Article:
With Microsoft products available in just about anything with a screen, you might have been wondering how long it was going to be until they launched an all-out attack on the now somewhat ubiquitous in-car monitor. Wonder no more; it looks like that day is on the horizon.
Microsoft recently threw another wad of cash and resources at their connectivity and infotainment division, increasing its financial and staff commitment to this area by 30 percent.
You won't have seen it in Australian models, but 200,000 Fords, Lincolns, and Mercurys in the US have so far rolled out with a Microsoft and Ford developed system called Ford SYNC. Responsible for in-car communications and entertainment, SYNC allows the occupants of a vehicle to connect and control various types of portable music players, as well as most mobile phone models, via voice commands, steering wheel controls, or radio controls.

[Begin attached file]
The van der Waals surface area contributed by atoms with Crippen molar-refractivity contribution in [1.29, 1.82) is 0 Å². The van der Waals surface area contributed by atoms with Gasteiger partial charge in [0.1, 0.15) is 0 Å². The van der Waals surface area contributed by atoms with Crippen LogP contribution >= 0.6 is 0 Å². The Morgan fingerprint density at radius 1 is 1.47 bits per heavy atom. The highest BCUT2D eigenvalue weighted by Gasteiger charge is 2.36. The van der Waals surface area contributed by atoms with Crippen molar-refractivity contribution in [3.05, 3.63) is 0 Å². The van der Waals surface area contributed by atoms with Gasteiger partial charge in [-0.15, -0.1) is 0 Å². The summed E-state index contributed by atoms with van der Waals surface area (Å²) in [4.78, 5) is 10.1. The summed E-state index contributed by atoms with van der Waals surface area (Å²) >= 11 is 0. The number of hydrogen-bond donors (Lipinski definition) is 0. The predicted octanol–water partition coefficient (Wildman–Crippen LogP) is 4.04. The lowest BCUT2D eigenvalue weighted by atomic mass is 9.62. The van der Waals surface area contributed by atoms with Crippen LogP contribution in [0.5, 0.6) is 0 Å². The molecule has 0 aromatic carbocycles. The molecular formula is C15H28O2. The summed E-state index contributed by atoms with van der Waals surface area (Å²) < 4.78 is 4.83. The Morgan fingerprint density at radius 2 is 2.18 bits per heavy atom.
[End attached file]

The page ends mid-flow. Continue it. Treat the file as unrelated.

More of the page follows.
Tom Phillips, head of Microsoft's automotive division, is confident that Microsoft's future in the automotive industry is bright.
"There are a lot of technologies that are two to three years out that are going to provide even more connectivity and innovation," he said.
"There's such a disconnect between what people experience in their cars and what they experience in the rest of their lives. It hasn't really evolved that much."
What the hell, we say bring it on. If Microsoft can develop in-car computer systems on par with our desktop systems, and can do it in a way that won't endanger our lives by distracting us with pretty pictures as we plow head-long into a tree, we're all for it.